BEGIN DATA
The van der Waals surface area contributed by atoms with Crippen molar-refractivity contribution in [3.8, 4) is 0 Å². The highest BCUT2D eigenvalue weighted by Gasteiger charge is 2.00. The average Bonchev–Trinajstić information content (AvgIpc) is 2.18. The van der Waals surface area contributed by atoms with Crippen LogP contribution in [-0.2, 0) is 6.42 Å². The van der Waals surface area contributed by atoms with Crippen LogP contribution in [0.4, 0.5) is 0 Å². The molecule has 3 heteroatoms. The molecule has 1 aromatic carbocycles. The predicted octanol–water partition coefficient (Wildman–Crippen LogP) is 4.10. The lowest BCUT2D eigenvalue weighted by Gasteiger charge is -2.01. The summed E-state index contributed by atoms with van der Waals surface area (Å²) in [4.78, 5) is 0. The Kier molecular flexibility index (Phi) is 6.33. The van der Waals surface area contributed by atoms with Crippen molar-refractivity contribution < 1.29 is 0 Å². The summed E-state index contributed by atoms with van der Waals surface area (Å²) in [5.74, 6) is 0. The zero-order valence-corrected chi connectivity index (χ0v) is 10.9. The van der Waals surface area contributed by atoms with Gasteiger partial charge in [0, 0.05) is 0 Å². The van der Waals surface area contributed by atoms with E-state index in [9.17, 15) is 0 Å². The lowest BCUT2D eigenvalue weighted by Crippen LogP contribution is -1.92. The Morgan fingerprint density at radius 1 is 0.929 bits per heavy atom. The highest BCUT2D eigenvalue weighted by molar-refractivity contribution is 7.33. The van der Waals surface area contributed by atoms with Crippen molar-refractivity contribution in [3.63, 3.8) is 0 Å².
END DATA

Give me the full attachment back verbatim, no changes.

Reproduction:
The van der Waals surface area contributed by atoms with Crippen molar-refractivity contribution in [3.8, 4) is 0 Å². The highest BCUT2D eigenvalue weighted by Gasteiger charge is 2.00. The average Bonchev–Trinajstić information content (AvgIpc) is 2.18. The van der Waals surface area contributed by atoms with Crippen LogP contribution in [-0.2, 0) is 6.42 Å². The van der Waals surface area contributed by atoms with Crippen LogP contribution in [0.4, 0.5) is 0 Å². The molecule has 3 heteroatoms. The molecule has 1 aromatic carbocycles. The predicted octanol–water partition coefficient (Wildman–Crippen LogP) is 4.10. The lowest BCUT2D eigenvalue weighted by Gasteiger charge is -2.01. The summed E-state index contributed by atoms with van der Waals surface area (Å²) in [4.78, 5) is 0. The Kier molecular flexibility index (Phi) is 6.33. The van der Waals surface area contributed by atoms with Crippen molar-refractivity contribution < 1.29 is 0 Å². The summed E-state index contributed by atoms with van der Waals surface area (Å²) in [5.74, 6) is 0. The zero-order valence-corrected chi connectivity index (χ0v) is 10.9. The van der Waals surface area contributed by atoms with Gasteiger partial charge in [0, 0.05) is 0 Å². The van der Waals surface area contributed by atoms with E-state index in [9.17, 15) is 0 Å². The lowest BCUT2D eigenvalue weighted by Crippen LogP contribution is -1.92. The Morgan fingerprint density at radius 1 is 0.929 bits per heavy atom. The highest BCUT2D eigenvalue weighted by molar-refractivity contribution is 7.33. The van der Waals surface area contributed by atoms with Crippen molar-refractivity contribution in [3.63, 3.8) is 0 Å².